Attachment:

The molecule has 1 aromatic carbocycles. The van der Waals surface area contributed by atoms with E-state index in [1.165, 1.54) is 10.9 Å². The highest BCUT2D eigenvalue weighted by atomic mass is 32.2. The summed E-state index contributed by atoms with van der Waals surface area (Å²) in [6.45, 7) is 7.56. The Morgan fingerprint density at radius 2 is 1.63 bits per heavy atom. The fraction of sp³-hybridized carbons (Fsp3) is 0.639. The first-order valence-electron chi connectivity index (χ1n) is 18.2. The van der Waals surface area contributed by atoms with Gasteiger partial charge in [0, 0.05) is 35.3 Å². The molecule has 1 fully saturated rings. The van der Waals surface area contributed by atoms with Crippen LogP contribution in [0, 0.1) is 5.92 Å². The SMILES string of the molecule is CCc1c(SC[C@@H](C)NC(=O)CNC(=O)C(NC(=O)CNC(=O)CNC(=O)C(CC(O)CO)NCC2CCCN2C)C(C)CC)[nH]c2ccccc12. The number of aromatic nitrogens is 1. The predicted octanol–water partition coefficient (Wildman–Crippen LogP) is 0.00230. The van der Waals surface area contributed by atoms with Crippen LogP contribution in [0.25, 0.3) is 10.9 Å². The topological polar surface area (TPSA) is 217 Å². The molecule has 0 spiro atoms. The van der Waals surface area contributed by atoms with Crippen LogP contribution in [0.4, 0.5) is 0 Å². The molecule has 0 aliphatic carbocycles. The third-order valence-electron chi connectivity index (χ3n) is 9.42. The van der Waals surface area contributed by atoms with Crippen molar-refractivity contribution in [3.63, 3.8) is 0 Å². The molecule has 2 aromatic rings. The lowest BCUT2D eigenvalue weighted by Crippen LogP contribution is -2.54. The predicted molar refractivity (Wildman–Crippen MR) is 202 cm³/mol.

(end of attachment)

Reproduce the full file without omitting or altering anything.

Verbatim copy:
The molecule has 1 aromatic carbocycles. The van der Waals surface area contributed by atoms with E-state index in [1.165, 1.54) is 10.9 Å². The highest BCUT2D eigenvalue weighted by atomic mass is 32.2. The summed E-state index contributed by atoms with van der Waals surface area (Å²) in [6.45, 7) is 7.56. The Morgan fingerprint density at radius 2 is 1.63 bits per heavy atom. The fraction of sp³-hybridized carbons (Fsp3) is 0.639. The first-order valence-electron chi connectivity index (χ1n) is 18.2. The van der Waals surface area contributed by atoms with Gasteiger partial charge in [0, 0.05) is 35.3 Å². The molecule has 1 fully saturated rings. The van der Waals surface area contributed by atoms with Crippen LogP contribution in [0, 0.1) is 5.92 Å². The SMILES string of the molecule is CCc1c(SC[C@@H](C)NC(=O)CNC(=O)C(NC(=O)CNC(=O)CNC(=O)C(CC(O)CO)NCC2CCCN2C)C(C)CC)[nH]c2ccccc12. The number of aromatic nitrogens is 1. The predicted octanol–water partition coefficient (Wildman–Crippen LogP) is 0.00230. The van der Waals surface area contributed by atoms with Crippen LogP contribution in [0.25, 0.3) is 10.9 Å². The topological polar surface area (TPSA) is 217 Å². The molecule has 0 spiro atoms. The van der Waals surface area contributed by atoms with Crippen LogP contribution in [0.4, 0.5) is 0 Å². The molecule has 0 aliphatic carbocycles. The third-order valence-electron chi connectivity index (χ3n) is 9.42. The van der Waals surface area contributed by atoms with Crippen molar-refractivity contribution in [3.63, 3.8) is 0 Å². The molecule has 2 aromatic rings. The lowest BCUT2D eigenvalue weighted by Crippen LogP contribution is -2.54. The predicted molar refractivity (Wildman–Crippen MR) is 202 cm³/mol.